Properties of Systems in Chemical Equilibrium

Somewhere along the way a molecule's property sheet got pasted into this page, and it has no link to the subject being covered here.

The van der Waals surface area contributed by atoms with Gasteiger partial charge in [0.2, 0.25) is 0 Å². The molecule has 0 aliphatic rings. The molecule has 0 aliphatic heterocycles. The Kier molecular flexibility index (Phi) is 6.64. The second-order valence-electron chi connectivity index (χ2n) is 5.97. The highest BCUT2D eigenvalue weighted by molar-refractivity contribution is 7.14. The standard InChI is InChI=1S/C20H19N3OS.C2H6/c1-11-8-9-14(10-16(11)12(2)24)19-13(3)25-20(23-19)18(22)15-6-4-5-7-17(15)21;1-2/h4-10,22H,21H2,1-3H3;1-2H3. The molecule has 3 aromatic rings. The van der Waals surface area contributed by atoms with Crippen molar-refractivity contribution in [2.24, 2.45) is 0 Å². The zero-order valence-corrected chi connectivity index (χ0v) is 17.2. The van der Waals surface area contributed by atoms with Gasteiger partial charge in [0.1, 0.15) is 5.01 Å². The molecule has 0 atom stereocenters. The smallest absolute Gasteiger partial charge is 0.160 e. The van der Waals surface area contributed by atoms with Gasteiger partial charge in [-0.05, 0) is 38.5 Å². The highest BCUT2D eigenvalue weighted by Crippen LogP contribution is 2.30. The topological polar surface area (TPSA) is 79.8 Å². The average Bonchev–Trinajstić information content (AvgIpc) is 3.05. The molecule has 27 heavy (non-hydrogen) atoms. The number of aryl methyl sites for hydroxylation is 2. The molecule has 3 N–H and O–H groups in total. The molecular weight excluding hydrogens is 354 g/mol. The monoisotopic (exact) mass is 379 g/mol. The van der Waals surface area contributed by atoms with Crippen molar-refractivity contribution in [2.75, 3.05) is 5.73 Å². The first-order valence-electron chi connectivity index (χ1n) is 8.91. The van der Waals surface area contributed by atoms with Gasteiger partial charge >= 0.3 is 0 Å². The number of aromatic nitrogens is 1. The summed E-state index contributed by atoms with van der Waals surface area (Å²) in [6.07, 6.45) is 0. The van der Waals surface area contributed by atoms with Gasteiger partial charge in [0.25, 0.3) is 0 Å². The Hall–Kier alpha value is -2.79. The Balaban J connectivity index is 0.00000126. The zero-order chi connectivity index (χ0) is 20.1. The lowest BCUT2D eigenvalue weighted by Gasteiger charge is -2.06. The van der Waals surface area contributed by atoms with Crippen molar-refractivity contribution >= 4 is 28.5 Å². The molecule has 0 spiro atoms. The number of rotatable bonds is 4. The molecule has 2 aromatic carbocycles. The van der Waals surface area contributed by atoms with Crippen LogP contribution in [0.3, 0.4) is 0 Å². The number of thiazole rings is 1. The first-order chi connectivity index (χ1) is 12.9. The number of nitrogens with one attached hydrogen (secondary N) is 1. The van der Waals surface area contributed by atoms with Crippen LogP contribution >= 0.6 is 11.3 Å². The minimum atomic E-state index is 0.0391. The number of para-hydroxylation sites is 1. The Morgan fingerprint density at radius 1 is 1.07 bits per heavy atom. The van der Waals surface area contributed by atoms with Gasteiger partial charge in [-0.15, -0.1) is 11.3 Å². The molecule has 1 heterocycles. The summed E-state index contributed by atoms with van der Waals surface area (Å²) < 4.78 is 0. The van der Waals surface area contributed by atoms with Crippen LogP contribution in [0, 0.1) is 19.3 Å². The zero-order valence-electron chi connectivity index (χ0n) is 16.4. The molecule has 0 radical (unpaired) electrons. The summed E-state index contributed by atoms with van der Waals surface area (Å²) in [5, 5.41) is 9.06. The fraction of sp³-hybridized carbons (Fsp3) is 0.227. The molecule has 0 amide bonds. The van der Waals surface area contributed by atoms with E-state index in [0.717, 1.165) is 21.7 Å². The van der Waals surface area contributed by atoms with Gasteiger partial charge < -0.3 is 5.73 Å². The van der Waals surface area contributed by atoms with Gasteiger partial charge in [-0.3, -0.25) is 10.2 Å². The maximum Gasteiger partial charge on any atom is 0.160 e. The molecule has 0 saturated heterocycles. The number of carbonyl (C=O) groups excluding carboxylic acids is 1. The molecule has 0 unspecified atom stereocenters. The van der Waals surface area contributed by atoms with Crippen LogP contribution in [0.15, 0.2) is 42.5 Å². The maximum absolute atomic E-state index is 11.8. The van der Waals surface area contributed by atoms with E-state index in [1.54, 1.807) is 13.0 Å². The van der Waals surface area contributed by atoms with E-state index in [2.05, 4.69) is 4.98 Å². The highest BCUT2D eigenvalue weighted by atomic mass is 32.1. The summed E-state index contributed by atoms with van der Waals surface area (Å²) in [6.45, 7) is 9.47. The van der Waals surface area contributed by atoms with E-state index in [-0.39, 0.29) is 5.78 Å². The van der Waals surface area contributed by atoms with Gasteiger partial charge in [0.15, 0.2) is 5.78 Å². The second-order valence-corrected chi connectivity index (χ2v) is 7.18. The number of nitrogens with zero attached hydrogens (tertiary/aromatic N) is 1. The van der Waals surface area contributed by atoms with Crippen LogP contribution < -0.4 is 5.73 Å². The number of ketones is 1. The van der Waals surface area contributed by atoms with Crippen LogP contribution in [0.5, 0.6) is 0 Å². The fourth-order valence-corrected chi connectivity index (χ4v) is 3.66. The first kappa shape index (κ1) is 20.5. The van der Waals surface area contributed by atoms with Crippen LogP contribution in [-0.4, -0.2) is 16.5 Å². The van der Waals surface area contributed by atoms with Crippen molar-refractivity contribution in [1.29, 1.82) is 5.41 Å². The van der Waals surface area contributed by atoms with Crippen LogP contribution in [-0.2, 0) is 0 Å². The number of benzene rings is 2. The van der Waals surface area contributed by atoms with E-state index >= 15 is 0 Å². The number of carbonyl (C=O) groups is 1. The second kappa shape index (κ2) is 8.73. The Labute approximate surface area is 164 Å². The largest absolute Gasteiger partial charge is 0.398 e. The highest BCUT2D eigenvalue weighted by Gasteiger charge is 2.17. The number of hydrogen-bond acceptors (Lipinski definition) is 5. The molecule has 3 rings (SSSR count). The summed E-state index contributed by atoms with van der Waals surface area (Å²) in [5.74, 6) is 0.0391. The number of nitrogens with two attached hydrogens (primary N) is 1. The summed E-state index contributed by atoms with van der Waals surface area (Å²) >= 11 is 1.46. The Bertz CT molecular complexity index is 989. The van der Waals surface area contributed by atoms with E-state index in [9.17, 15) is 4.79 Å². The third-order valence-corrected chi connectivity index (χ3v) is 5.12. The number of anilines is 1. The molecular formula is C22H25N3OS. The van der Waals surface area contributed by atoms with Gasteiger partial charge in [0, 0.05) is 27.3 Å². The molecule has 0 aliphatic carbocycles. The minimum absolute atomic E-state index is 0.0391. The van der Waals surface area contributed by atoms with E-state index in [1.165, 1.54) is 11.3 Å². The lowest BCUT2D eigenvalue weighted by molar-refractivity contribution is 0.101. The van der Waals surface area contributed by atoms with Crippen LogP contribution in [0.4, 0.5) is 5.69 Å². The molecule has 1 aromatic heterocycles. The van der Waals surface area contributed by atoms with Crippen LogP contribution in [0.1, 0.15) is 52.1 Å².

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Expt 20 Properties of Systems in Chemical Equilibrium Le Chatelier s Principle NOTE Advance Study Assignment included at end of lab handout do it as part of the prelab When working in the laboratory one often makes observations that at first sight are surprising and hard to explain One might add a reagent to a solution and obtain a precipitate Addition of more of that reagent to the precipitate causes it to dissolve A violet solution turns yellow on addition of a reagent Subsequent addition of another reagent brings back first a green solution and then the original violet one Clearly chemical reactions are occurring but how and why they behave as they do is not at once obvious In this experiment we will examine and attempt to explain several observations of the sort we have mentioned Central to our explanation will be recognition of the fact that chemical systems tend to exist in a state of equilibrium If one disturbs the equilibrium in one way or another the reaction may shift to the left or right producing the kinds of effects we have mentioned If one can understand the principles governing the equilibrium system it is often possible to see how one might disturb the system such as by adding a particular reagent of heat and so cause it to change in a desirable way Before proceeding to specific examples let us examine the situation in a general way noting the key principle that allows us to make a system in equilibrium behave as we wish Consider the reaction Where A B and C are molecules or ions in solution If we have a mixture of these species in equilibrium it turns out that their concentrations are not completely unrelated Rather there is a condition that those concentrations must meet namely that A aq B aq C aq B x C Kc A 1 2 where Kc is a constant called the equilibrium constant for the reaction For a given reaction at any given temperature Kc has a particular constant value When we say that Kc has a particular value we mean just that For example we might find that for a given solution in which Reaction 1 can occur when we substitute the equilibrium values for the molarities of A B and C into Equation 2 we get a value of 10 for Kc Now suppose we add more of species A to that solution What will happen Remember Kc can t change If we substitute the new higher molarity of A into Equation 2 we get a value that is smaller than Kc This means the system is not in equilibrium and must change in some way to get back to equilibrium How can it do this It can do this by shifting to the right producing more B and C and using up some A It must do this and will until the molarities of C B and A reach values that on substitution into Equation 2 equal 10 At that point the system is once again in equilibrium In the new equilibrium state B and C are greater than they were initially and A is larger than its initial value but smaller than if there had been no forced shift to the right The conclusion you should reach on reading the last paragraph is that one can always cause a reaction to shift to the right by increasing the concentration of a reactant An increase in concentration of a product will force a shift to the left By a similar argument we find that a decrease in reactant concentration causes a shift to the left a decrease in product concentration causes a shift to the right This is all true because Kc does not change unless you change the temperature The changes in concentration that one can produce by adding particular reagents may be simply enormous so the shifts in the equilibrium system may also be enormous Much of the mystery of chemical behavior disappears once you understand this idea Another way one might disturb an equilibrium system is by changing its temperature When this happens the value of Kc changes It turns out that the change in Kc depends upon the enthalpy change H for the reaction If H is positive greater than zero endothermic reaction Kc increases with increasing T If H is negative exothermic reaction Kc decreases with an increase in T Let us return to our original equilibrium between A B and C where Kc equals 10 Let us assume that H for Reaction 1 is 40 kJ If we raise the temperature Kc will go down H 0 say to a value of 1 This means that the system will no longer be in equilibrium Substitution of the initial values of A B and C into Equation 2 produces a value that is too big 10 instead of 1 How can the system change itself to regain equilibrium It must of necessity shift to the left lowering B and C and raising A This will make the expression in Equation 2 smaller The shift will continue until the concentrations of A B and C on substitution into Equation 2 give the expression a value of 1 From the discussion in the previous paragraph you should be able to conclude that an equilibrium system will shift to the left on being heated if the reaction is exothermic H 0 Kc goes down It will shift to the right if the reaction is endothermic H 0 Kc goes up Again since we can change temperatures very markedly we can shift equilibria a long long way An endothermic reaction that at 25 C has an equilibrium state that consists mainly of reactants might at 1000 C exist almost completely as products The effects of concentration and temperature on systems in chemical equilibrium are often summarized by Le Chatelier s principle If you attempt to change a system in chemical equilibrium it will react in such a way as to counteract the change you attempted If you think about the principle for a while you will see that it predicts the same kind of behavior as we did by using the properties of Kc Increasing the concentration of a reactant will by the principle cause a change that decreases that concentration that change must be a shift to the right Increasing the temperature of a reaction mixture will cause a change that tends to absorb heat that change must be a shift in the endothermic direction The principle is an interesting one but does require more careful reasoning in some cases than the more direct approach we employed For the most part we will find it more useful to bse our arguments on the properties of Kc In working with aqueous systems the most important equilibrium is often that which involves the dissociation of water into H and OH ions H2O H aq OH aq Kc Kw H OH 1 x 10 14 3 In this reaction the concentration of water is very high and is essentially constant at about 55 M it is incorporated into Kc The value of Kc is very small …